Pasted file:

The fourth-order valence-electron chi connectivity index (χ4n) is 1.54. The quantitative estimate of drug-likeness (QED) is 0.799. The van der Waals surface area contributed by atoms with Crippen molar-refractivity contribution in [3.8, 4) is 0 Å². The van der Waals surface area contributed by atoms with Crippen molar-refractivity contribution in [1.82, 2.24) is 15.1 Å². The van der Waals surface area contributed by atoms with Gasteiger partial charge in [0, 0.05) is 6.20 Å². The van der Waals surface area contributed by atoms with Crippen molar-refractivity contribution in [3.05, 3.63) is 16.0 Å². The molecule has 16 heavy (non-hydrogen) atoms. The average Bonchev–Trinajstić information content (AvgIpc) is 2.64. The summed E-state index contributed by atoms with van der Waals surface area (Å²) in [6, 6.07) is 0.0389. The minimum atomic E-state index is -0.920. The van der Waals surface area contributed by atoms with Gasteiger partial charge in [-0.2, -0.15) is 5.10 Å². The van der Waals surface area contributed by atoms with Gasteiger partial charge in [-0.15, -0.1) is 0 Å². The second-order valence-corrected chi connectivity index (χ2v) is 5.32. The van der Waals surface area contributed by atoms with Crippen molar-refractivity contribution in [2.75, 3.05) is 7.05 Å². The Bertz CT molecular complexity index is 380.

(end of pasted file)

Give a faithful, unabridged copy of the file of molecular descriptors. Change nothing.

The fourth-order valence-electron chi connectivity index (χ4n) is 1.54. The quantitative estimate of drug-likeness (QED) is 0.799. The van der Waals surface area contributed by atoms with Crippen molar-refractivity contribution in [3.8, 4) is 0 Å². The van der Waals surface area contributed by atoms with Crippen molar-refractivity contribution in [1.82, 2.24) is 15.1 Å². The van der Waals surface area contributed by atoms with Gasteiger partial charge in [0, 0.05) is 6.20 Å². The van der Waals surface area contributed by atoms with Crippen molar-refractivity contribution in [3.05, 3.63) is 16.0 Å². The molecule has 16 heavy (non-hydrogen) atoms. The average Bonchev–Trinajstić information content (AvgIpc) is 2.64. The summed E-state index contributed by atoms with van der Waals surface area (Å²) in [6, 6.07) is 0.0389. The minimum atomic E-state index is -0.920. The van der Waals surface area contributed by atoms with Gasteiger partial charge in [-0.2, -0.15) is 5.10 Å². The van der Waals surface area contributed by atoms with Gasteiger partial charge in [-0.15, -0.1) is 0 Å². The second-order valence-corrected chi connectivity index (χ2v) is 5.32. The van der Waals surface area contributed by atoms with Crippen molar-refractivity contribution in [2.75, 3.05) is 7.05 Å². The Bertz CT molecular complexity index is 380.